Skip to main content

Green screen in iMovie 09

A Green Screen made from wide bright green poster paper for classroom displays




This week my class have been film making and they are really enjoying the experience. I recapped the use of story boards and after demonstrating the use of Windows Movie Maker (and warning them that it might crash constantly) I pointed them towards this wonderful site from the BBC called me and my movie for extra tips on camera shots, lighting, story boards and editing.

As the class worked on their story boards I noticed that they all wanted sfx such as scenery and sound. That's when I remembered that iMovie'09 on the Mac can put Green screen effects onto a movie. What this means is that you can change the background of a video clip to any other background as long as the first clip is shot in front of a green screen. I thought that obtaining a green screen would be expensive but I decided,
'Why not try bright green poster paper?'
 I did and the effect has been more than I could have hoped for. Here's a short video demonstrating it. If you want to do this yourself then make sure you have a Mac with iMovie'09 installed and follow these instructions or watch my video on this post.

Popular posts from this blog

How to use proxy setting with Linux Mint

The dreaded proxy server has reared its head again. If you read my post about Linux OS for old tech you would have found me advocating Ubuntu, Elementary and Linux Mint. Unfortunately, I have found Linux Mint to be problematic if your school server uses proxy settings to get online. Ubuntu and Elementary also require changes to the network settings if you use a proxy, but this only involves a simple change in the Network Settings panel. This doesn't work in Linux Mint, the settings can be entered but will not remain saved.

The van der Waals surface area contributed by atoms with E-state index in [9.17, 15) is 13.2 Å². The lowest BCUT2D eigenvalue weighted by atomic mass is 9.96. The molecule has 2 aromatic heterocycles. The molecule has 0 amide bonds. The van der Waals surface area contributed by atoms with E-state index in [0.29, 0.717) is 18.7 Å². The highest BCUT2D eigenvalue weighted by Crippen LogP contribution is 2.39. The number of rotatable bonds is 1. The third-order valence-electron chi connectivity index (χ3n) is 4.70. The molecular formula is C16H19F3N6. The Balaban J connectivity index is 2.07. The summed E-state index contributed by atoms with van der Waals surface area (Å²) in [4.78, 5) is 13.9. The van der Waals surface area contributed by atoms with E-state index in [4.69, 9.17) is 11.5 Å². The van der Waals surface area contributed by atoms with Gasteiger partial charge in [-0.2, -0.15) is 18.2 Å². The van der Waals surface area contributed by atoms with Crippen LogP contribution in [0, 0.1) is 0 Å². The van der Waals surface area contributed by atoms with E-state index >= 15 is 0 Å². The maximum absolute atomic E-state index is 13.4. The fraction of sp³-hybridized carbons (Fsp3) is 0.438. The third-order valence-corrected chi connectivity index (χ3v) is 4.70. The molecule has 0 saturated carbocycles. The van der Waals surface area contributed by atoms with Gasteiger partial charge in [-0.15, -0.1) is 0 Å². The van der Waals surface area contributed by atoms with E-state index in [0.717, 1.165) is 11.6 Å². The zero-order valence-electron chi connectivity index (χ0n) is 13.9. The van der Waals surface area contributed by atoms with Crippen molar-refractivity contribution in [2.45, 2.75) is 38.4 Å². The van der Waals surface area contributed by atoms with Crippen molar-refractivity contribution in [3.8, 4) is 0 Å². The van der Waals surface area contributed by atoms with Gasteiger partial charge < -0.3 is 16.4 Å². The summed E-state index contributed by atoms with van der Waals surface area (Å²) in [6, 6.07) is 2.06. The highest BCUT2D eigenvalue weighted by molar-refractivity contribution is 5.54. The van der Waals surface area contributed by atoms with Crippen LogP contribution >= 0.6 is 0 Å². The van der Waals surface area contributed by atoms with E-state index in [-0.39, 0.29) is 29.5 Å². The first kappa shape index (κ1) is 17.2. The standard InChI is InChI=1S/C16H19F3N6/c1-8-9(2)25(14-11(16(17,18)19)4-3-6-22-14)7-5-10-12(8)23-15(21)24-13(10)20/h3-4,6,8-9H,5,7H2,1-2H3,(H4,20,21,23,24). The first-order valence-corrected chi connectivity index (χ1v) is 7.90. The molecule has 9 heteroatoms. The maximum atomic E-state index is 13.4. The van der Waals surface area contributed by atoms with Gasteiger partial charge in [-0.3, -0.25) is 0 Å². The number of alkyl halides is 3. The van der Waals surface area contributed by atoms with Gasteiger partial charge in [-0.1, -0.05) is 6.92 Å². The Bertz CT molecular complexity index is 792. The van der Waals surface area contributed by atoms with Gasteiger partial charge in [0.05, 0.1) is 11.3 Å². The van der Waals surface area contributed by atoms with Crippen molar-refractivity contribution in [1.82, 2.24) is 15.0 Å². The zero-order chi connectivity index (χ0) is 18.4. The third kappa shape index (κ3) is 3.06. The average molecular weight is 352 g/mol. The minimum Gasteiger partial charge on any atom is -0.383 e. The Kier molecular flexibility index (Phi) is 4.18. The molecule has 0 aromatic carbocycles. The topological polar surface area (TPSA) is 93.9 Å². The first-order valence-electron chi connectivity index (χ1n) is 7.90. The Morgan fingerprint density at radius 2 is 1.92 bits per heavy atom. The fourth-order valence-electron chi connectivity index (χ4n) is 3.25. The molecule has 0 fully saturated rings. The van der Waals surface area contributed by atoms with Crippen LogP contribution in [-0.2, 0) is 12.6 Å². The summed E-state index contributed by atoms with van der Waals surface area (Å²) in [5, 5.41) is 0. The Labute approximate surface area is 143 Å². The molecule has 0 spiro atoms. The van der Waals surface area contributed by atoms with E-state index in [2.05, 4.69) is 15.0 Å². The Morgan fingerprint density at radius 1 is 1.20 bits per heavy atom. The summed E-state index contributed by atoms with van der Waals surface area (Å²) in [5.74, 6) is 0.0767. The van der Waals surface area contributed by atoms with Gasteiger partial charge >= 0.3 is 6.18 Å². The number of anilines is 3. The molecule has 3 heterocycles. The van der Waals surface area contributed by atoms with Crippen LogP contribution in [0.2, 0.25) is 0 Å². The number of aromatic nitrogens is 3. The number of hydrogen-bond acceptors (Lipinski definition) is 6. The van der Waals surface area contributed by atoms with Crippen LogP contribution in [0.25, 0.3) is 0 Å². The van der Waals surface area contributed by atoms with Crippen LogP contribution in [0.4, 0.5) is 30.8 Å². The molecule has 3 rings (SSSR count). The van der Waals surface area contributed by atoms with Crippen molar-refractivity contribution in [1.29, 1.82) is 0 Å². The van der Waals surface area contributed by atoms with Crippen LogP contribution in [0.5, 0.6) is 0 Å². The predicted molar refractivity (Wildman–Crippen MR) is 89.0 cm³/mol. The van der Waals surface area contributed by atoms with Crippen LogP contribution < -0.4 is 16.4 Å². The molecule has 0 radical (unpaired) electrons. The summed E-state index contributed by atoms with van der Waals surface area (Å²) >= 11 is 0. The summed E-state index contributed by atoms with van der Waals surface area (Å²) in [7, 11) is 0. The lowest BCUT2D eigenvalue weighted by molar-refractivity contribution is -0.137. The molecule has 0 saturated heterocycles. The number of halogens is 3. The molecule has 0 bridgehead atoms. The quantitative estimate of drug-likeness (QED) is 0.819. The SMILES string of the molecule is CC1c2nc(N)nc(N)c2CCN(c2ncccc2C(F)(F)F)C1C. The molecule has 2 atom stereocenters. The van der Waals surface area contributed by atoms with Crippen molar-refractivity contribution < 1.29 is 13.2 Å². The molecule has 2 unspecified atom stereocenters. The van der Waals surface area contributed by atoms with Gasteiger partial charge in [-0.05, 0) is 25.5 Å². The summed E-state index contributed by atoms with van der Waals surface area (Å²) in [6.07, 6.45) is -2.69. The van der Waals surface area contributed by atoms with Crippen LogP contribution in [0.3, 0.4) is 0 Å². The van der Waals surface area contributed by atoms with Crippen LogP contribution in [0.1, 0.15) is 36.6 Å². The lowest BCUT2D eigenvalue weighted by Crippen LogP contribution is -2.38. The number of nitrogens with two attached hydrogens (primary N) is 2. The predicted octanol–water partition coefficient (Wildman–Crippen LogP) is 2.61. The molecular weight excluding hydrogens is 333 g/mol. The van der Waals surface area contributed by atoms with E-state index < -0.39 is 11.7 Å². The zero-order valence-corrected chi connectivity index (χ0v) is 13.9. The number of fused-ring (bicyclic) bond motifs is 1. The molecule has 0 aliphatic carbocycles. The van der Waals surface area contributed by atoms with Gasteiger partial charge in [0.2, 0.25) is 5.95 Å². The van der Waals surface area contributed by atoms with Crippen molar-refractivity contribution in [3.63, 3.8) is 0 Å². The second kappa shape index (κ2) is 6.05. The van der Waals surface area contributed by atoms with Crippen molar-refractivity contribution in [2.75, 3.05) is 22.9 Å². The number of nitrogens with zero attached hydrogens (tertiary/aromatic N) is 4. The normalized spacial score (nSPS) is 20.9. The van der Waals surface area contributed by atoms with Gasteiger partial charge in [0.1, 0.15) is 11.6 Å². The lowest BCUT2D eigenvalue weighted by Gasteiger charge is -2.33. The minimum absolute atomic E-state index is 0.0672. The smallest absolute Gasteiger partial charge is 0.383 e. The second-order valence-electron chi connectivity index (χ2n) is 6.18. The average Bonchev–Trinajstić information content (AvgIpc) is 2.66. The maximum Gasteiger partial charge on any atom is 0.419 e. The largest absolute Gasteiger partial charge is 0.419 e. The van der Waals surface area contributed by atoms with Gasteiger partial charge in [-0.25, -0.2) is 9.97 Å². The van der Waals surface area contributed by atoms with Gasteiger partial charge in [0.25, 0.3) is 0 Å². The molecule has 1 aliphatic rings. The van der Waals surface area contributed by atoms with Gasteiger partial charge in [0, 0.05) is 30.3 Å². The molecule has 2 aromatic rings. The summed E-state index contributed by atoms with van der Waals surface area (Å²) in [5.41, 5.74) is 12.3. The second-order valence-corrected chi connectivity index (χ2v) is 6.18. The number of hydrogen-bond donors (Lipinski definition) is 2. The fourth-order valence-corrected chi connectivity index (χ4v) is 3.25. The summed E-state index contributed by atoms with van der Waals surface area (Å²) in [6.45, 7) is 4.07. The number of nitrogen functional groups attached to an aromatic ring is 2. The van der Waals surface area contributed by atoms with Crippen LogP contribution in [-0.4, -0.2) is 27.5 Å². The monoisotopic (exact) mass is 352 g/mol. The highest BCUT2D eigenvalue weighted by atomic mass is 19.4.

So, here's the 'how to' courtesy of the askUbuntu Q&A section - if you're not keen on using terminal commands I suggest you either don't bother using Linux Mint and stick to Ubuntu or Elementary (or any other Linux distro) or swallow your fears and give this a go.

Use terminal to open /etc/environment using a text edit app as superuser - e.g. interminal type sudo gedit /etc/environment     (enter password when asked)Add the following line…

My latest lesson observation feedback

This was the outcome of my latest lesson observation - I received Good with Outstanding features (whatever that actually means). The form is based on the 2013 Ofsted criteria for a whole school observation, such criteria is not meant to be used to grade individual lessons so why are schools doing exactly that?
To achieve an Outstanding grade on this form I would have needed to do the following in the length of time the lesson observation took place.  Almost all pupils make rapid and sustained progress across the curriculumMarking and feedback from the teacher and pupils is frequent and of consistently high qualityTeaching of reading, writing, communication and maths is exceptionalUse of well judged and often imaginative teaching strategies that match individual needsTime taken to develop skills in other subjectsAppropriate and regular homeworkNow to pick some of these apart. No teacher can possibly be expected to ensure all pupils make sustained and rapid progress across THECURRICULUM

Marking in primary schools is verging on the ridiculous

Marking in primary schools used to be done with a red pen or whatever colour happened to be closest at hand. I've even marked in pencil once, but most of that marking was rubbed out by the children. What's happened now however has been steadily creeping in over the last few years - red pen is seen as bad, a terrible colour to mark with. Children view it as negative even if their work is correct. Red is now a banned marking colour in many primary schools across the land and has been replaced with a plethora of colour coded marking schemes, all followed to the colour due to the ridiculous nature of some primary school marking policies.